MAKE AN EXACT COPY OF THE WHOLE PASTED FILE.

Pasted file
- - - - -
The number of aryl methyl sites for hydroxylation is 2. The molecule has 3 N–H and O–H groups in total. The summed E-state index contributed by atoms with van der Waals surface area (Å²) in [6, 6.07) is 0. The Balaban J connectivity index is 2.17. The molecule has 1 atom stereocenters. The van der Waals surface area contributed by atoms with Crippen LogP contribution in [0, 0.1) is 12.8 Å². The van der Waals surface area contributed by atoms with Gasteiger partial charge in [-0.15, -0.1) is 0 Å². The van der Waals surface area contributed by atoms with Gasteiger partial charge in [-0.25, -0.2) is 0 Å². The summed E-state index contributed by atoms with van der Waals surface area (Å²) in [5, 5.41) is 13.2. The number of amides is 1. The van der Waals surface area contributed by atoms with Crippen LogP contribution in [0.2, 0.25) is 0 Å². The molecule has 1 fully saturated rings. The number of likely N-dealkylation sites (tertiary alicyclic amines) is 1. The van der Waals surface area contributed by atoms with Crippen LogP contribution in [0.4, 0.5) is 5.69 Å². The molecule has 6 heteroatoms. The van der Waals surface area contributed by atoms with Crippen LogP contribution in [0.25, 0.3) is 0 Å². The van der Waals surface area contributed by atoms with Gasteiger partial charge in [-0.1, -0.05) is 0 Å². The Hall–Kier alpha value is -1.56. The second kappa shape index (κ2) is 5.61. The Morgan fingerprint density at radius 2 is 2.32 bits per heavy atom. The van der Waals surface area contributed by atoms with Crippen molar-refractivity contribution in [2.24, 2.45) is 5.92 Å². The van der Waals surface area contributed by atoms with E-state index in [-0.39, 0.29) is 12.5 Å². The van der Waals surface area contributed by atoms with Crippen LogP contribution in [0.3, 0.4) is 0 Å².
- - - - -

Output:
The number of aryl methyl sites for hydroxylation is 2. The molecule has 3 N–H and O–H groups in total. The summed E-state index contributed by atoms with van der Waals surface area (Å²) in [6, 6.07) is 0. The Balaban J connectivity index is 2.17. The molecule has 1 atom stereocenters. The van der Waals surface area contributed by atoms with Crippen LogP contribution in [0, 0.1) is 12.8 Å². The van der Waals surface area contributed by atoms with Gasteiger partial charge in [-0.15, -0.1) is 0 Å². The van der Waals surface area contributed by atoms with Gasteiger partial charge in [-0.25, -0.2) is 0 Å². The summed E-state index contributed by atoms with van der Waals surface area (Å²) in [5, 5.41) is 13.2. The number of amides is 1. The van der Waals surface area contributed by atoms with Crippen LogP contribution in [0.2, 0.25) is 0 Å². The molecule has 1 fully saturated rings. The number of likely N-dealkylation sites (tertiary alicyclic amines) is 1. The van der Waals surface area contributed by atoms with Crippen LogP contribution in [0.4, 0.5) is 5.69 Å². The molecule has 6 heteroatoms. The van der Waals surface area contributed by atoms with Crippen LogP contribution in [0.25, 0.3) is 0 Å². The van der Waals surface area contributed by atoms with Gasteiger partial charge in [-0.1, -0.05) is 0 Å². The Hall–Kier alpha value is -1.56. The second kappa shape index (κ2) is 5.61. The Morgan fingerprint density at radius 2 is 2.32 bits per heavy atom. The van der Waals surface area contributed by atoms with Crippen molar-refractivity contribution in [2.24, 2.45) is 5.92 Å². The van der Waals surface area contributed by atoms with E-state index in [-0.39, 0.29) is 12.5 Å². The van der Waals surface area contributed by atoms with Crippen LogP contribution in [0.3, 0.4) is 0 Å².